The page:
Parents cashing in their nursery vouchers for playgroup places will only get half the value of those going private, it has emerged.
Playgroup leaders were shocked to discover that they will get no more than Pounds 550 a year for each four-year-old attending five sessions a week. They add that this fact was not disclosed during a briefing with Eric Forth, the Education Minister of State, on the day of the voucher scheme's launch, and only emerged during later conversations with officials.
In most cases, the remaining Pounds 550 will go back to the Treasury. Meanwhile, private nurseries, working to the same quality standards, will get the full Pounds 1,100 for five half-days a week.
Liberal Democrat education spokesman Don Foster says this is a "con" which will save the Treasury at least Pounds 50 million a year .
"It is totally unfair and totally unsupportable," said Margaret Lochrie, the PreSchool Learning Alliance's chief executive officer. "Many of our member preschools already cost more than the Pounds 550 per child which has been proposed. Others need additional funding to improve their resources and to expand their provision for children currently attending for fewer than five morning or afternoon sessions a week.
"Not only will Pounds 550 be insufficient to cover the costs of the type of education which is envisaged, it is in complete contradiction to the assertion that in future nursery education will operate on free-market principles. "
She welcomed the fact that ministers have agreed to look at the situation again.
The Pounds 730m voucher scheme will be funded with Pounds 545m of local authority money and Pounds 185m of new money and will cover the three terms after the child turns four. However, since most of the 200,000-plus four-year-olds in playgroups leave to start primary school before turning five, at least a third of each parent's voucher money will go back to local authority primary schools. For a parent whose child attends a playgroup half-time for two terms after turning four, the voucher would be worth just Pounds 326.66, since state education is free, unless their children go on to an independent school.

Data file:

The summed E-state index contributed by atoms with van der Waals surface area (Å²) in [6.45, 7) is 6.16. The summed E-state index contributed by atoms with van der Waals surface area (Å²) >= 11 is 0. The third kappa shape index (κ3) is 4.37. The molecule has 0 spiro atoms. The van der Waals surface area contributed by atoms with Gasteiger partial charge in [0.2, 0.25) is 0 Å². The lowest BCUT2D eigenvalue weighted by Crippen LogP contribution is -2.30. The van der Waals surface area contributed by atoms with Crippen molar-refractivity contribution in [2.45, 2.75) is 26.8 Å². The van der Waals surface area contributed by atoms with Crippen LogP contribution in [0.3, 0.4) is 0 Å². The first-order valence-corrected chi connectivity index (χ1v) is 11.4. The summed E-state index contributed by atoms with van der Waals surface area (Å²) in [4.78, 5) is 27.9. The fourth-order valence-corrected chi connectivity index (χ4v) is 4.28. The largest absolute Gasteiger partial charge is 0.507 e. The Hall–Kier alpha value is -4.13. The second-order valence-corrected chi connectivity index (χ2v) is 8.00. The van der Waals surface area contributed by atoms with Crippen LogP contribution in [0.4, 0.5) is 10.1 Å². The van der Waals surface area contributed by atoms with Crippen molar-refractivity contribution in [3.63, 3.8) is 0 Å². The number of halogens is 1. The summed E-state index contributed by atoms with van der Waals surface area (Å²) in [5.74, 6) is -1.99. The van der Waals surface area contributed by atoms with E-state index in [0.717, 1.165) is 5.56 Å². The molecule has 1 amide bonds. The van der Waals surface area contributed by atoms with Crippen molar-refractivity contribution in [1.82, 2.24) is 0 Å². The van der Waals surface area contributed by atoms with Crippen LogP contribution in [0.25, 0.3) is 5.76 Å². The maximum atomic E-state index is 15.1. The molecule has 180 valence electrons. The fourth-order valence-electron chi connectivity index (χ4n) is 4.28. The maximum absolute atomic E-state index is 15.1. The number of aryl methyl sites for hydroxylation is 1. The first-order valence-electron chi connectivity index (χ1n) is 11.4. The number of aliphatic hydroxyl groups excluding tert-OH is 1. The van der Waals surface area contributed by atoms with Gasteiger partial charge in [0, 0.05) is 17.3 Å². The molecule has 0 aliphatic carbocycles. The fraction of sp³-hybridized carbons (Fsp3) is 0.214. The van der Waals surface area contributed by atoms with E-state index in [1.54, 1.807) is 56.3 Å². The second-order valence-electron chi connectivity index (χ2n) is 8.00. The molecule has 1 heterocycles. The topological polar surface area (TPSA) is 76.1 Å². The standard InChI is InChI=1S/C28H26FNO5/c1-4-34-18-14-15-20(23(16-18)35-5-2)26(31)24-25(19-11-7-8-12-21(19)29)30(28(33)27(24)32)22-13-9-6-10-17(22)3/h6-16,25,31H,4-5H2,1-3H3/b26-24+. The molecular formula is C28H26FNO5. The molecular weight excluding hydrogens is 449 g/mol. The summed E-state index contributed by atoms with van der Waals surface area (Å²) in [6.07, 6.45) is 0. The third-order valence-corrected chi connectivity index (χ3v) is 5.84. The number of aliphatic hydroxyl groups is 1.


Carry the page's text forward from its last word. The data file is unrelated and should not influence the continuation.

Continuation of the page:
Under the scheme, announced last week, all services accredited to receive vouchers will have to meet the same quality threshold. "Under those arrangements it shouldn't matter what your institution is called," said Mr Foster. The voucher system was leading to three systems of funding: one for the voluntary sector, one for the private and a third for the state, he said.
"Gillian Shephard is known to believe that the system of vouchers is complicated and bureaucratic. Her worst nightmare is beginning to come true. She really is beginning to preside over a complete and utter muddle."
David Blunkett, Labour's education spokesman, said, "The Government concealed the truth about its initiative last week. Ministers did not tell the House that the voluntary sector is going to be put on a lower level than private provision."
Education minister Robin Squire has now written to the PLA saying that if the level is deemed to be too low they will look at it again, a move which has been welcomed by Mrs Lochrie.
A Department for Education and Employment spokesperson said the DFEE had looked at playgroups and found them inexpensive to run, normally costing parents Pounds 2 per session. It then decided that because not all playgroups could offer 10 sessions a week, they could offer five for half the voucher.
The decision is particularly surprising after the Government's wooing of the playgroup sector - partly thanks to its cheapness, according to some early-years specialists.
Last November Michael Richardson, head of the Government's task force on under-fives education, told the PLA's annual conference he understood their problems and wanted to help.
He hinted there would be more money and help for training for playgroups, and he gave an assurance that existing playgroups would not be allowed to suffer as a result of any decision to invest in nursery classes.